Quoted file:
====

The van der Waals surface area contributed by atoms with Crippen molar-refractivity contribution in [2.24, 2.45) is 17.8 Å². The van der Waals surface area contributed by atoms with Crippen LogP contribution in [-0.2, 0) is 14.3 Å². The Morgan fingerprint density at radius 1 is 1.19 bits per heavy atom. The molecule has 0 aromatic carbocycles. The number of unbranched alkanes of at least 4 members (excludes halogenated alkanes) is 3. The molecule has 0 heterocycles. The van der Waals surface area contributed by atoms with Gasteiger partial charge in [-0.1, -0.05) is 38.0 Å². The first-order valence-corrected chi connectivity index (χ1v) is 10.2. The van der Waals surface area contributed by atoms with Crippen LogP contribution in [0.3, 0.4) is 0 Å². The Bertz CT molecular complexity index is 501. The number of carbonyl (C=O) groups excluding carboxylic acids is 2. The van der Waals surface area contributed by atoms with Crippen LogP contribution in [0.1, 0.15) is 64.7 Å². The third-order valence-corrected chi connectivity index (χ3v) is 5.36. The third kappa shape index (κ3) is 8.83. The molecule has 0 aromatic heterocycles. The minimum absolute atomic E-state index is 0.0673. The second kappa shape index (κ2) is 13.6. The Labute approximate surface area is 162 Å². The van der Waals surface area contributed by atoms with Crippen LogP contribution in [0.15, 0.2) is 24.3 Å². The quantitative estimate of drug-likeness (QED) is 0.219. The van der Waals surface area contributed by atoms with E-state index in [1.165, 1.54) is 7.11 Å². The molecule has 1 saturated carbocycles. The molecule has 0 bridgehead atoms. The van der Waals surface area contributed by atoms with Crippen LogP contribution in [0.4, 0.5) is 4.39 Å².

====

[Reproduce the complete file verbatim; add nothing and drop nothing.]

The van der Waals surface area contributed by atoms with Crippen molar-refractivity contribution in [2.24, 2.45) is 17.8 Å². The van der Waals surface area contributed by atoms with Crippen LogP contribution in [-0.2, 0) is 14.3 Å². The Morgan fingerprint density at radius 1 is 1.19 bits per heavy atom. The molecule has 0 aromatic carbocycles. The number of unbranched alkanes of at least 4 members (excludes halogenated alkanes) is 3. The molecule has 0 heterocycles. The van der Waals surface area contributed by atoms with Gasteiger partial charge in [-0.1, -0.05) is 38.0 Å². The first-order valence-corrected chi connectivity index (χ1v) is 10.2. The van der Waals surface area contributed by atoms with Crippen LogP contribution in [0.3, 0.4) is 0 Å². The Bertz CT molecular complexity index is 501. The number of carbonyl (C=O) groups excluding carboxylic acids is 2. The van der Waals surface area contributed by atoms with Crippen LogP contribution in [0.1, 0.15) is 64.7 Å². The third-order valence-corrected chi connectivity index (χ3v) is 5.36. The third kappa shape index (κ3) is 8.83. The molecule has 0 aromatic heterocycles. The minimum absolute atomic E-state index is 0.0673. The second kappa shape index (κ2) is 13.6. The Labute approximate surface area is 162 Å². The van der Waals surface area contributed by atoms with Crippen LogP contribution in [0.15, 0.2) is 24.3 Å². The quantitative estimate of drug-likeness (QED) is 0.219. The van der Waals surface area contributed by atoms with E-state index in [1.165, 1.54) is 7.11 Å². The molecule has 1 saturated carbocycles. The molecule has 0 bridgehead atoms. The van der Waals surface area contributed by atoms with Crippen LogP contribution in [0.4, 0.5) is 4.39 Å².